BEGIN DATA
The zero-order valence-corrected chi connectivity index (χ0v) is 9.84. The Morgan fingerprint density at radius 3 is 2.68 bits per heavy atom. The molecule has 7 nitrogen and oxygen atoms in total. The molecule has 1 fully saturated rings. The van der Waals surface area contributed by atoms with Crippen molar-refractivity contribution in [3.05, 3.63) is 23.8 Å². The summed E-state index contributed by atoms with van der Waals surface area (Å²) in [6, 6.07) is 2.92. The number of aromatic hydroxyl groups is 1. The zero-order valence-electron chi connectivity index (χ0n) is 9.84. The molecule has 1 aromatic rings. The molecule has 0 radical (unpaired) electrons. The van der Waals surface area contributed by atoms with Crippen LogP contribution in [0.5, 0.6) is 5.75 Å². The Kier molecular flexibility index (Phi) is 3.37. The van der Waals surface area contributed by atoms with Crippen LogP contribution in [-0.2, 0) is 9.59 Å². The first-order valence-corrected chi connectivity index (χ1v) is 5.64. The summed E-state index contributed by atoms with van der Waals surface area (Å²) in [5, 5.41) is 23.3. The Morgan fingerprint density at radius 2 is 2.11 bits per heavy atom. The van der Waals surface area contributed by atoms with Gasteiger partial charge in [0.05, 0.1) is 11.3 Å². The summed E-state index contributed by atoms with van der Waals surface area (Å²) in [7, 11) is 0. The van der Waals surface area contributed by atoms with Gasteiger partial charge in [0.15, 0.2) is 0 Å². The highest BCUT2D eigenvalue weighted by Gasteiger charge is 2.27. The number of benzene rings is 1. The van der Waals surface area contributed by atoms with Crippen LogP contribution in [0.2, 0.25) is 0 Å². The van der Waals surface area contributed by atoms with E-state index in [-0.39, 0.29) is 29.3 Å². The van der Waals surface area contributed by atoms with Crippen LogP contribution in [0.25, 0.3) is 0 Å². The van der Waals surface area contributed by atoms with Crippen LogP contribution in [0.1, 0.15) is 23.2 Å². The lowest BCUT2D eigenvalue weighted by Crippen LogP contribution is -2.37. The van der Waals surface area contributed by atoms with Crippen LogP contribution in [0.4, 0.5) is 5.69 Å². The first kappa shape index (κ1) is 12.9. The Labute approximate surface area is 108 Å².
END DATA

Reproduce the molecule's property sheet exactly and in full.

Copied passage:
The zero-order valence-corrected chi connectivity index (χ0v) is 9.84. The Morgan fingerprint density at radius 3 is 2.68 bits per heavy atom. The molecule has 7 nitrogen and oxygen atoms in total. The molecule has 1 fully saturated rings. The van der Waals surface area contributed by atoms with Crippen molar-refractivity contribution in [3.05, 3.63) is 23.8 Å². The summed E-state index contributed by atoms with van der Waals surface area (Å²) in [6, 6.07) is 2.92. The number of aromatic hydroxyl groups is 1. The zero-order valence-electron chi connectivity index (χ0n) is 9.84. The molecule has 1 aromatic rings. The molecule has 0 radical (unpaired) electrons. The van der Waals surface area contributed by atoms with Crippen LogP contribution in [0.5, 0.6) is 5.75 Å². The Kier molecular flexibility index (Phi) is 3.37. The van der Waals surface area contributed by atoms with Crippen LogP contribution in [-0.2, 0) is 9.59 Å². The first-order valence-corrected chi connectivity index (χ1v) is 5.64. The summed E-state index contributed by atoms with van der Waals surface area (Å²) in [5, 5.41) is 23.3. The Morgan fingerprint density at radius 2 is 2.11 bits per heavy atom. The van der Waals surface area contributed by atoms with Gasteiger partial charge in [0.05, 0.1) is 11.3 Å². The summed E-state index contributed by atoms with van der Waals surface area (Å²) in [7, 11) is 0. The van der Waals surface area contributed by atoms with Gasteiger partial charge in [0.15, 0.2) is 0 Å². The highest BCUT2D eigenvalue weighted by Gasteiger charge is 2.27. The number of benzene rings is 1. The van der Waals surface area contributed by atoms with Crippen LogP contribution in [0.2, 0.25) is 0 Å². The van der Waals surface area contributed by atoms with E-state index in [-0.39, 0.29) is 29.3 Å². The van der Waals surface area contributed by atoms with Crippen LogP contribution in [0.25, 0.3) is 0 Å². The van der Waals surface area contributed by atoms with Crippen LogP contribution in [0.1, 0.15) is 23.2 Å². The lowest BCUT2D eigenvalue weighted by Crippen LogP contribution is -2.37. The van der Waals surface area contributed by atoms with Crippen LogP contribution in [0.4, 0.5) is 5.69 Å². The first kappa shape index (κ1) is 12.9. The Labute approximate surface area is 108 Å².